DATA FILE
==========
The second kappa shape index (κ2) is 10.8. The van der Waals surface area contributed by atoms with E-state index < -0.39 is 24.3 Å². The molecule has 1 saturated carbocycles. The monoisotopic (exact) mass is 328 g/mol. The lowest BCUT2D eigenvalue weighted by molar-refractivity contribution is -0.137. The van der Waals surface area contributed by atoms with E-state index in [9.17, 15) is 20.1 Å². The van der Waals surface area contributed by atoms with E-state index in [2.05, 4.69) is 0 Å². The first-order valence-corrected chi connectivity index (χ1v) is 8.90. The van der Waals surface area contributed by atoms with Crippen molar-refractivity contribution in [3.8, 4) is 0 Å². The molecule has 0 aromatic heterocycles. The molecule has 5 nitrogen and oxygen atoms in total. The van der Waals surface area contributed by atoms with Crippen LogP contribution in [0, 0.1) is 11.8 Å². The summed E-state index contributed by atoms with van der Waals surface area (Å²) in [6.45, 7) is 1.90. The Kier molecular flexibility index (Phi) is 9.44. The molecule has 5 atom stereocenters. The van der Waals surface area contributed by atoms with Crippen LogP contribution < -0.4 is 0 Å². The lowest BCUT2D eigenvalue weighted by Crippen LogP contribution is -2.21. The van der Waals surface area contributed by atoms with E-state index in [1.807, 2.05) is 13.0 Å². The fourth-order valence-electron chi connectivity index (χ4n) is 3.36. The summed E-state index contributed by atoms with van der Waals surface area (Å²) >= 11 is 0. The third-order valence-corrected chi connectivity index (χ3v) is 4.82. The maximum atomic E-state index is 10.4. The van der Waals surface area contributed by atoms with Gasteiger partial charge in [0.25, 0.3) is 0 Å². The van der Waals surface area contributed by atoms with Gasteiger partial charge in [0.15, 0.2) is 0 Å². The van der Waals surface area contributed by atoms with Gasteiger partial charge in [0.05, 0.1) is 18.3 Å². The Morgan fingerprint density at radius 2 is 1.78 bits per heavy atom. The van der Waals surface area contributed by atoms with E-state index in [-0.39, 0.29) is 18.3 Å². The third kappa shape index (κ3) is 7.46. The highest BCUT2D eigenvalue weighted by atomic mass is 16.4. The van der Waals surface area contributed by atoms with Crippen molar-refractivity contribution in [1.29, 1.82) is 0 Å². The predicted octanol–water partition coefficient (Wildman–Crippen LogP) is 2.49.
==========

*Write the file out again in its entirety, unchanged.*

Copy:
The second kappa shape index (κ2) is 10.8. The van der Waals surface area contributed by atoms with E-state index < -0.39 is 24.3 Å². The molecule has 1 saturated carbocycles. The monoisotopic (exact) mass is 328 g/mol. The lowest BCUT2D eigenvalue weighted by molar-refractivity contribution is -0.137. The van der Waals surface area contributed by atoms with E-state index in [9.17, 15) is 20.1 Å². The van der Waals surface area contributed by atoms with E-state index in [2.05, 4.69) is 0 Å². The first-order valence-corrected chi connectivity index (χ1v) is 8.90. The van der Waals surface area contributed by atoms with Crippen molar-refractivity contribution in [3.8, 4) is 0 Å². The molecule has 0 aromatic heterocycles. The molecule has 5 nitrogen and oxygen atoms in total. The van der Waals surface area contributed by atoms with Crippen LogP contribution in [0, 0.1) is 11.8 Å². The summed E-state index contributed by atoms with van der Waals surface area (Å²) in [6.45, 7) is 1.90. The Kier molecular flexibility index (Phi) is 9.44. The molecule has 5 atom stereocenters. The van der Waals surface area contributed by atoms with Crippen LogP contribution < -0.4 is 0 Å². The lowest BCUT2D eigenvalue weighted by Crippen LogP contribution is -2.21. The van der Waals surface area contributed by atoms with E-state index in [1.807, 2.05) is 13.0 Å². The fourth-order valence-electron chi connectivity index (χ4n) is 3.36. The summed E-state index contributed by atoms with van der Waals surface area (Å²) >= 11 is 0. The third-order valence-corrected chi connectivity index (χ3v) is 4.82. The maximum atomic E-state index is 10.4. The van der Waals surface area contributed by atoms with Gasteiger partial charge in [0.25, 0.3) is 0 Å². The van der Waals surface area contributed by atoms with Gasteiger partial charge in [0.15, 0.2) is 0 Å². The van der Waals surface area contributed by atoms with Gasteiger partial charge in [0.05, 0.1) is 18.3 Å². The Morgan fingerprint density at radius 2 is 1.78 bits per heavy atom. The van der Waals surface area contributed by atoms with E-state index in [-0.39, 0.29) is 18.3 Å². The third kappa shape index (κ3) is 7.46. The highest BCUT2D eigenvalue weighted by atomic mass is 16.4. The van der Waals surface area contributed by atoms with Crippen molar-refractivity contribution in [1.29, 1.82) is 0 Å². The predicted octanol–water partition coefficient (Wildman–Crippen LogP) is 2.49.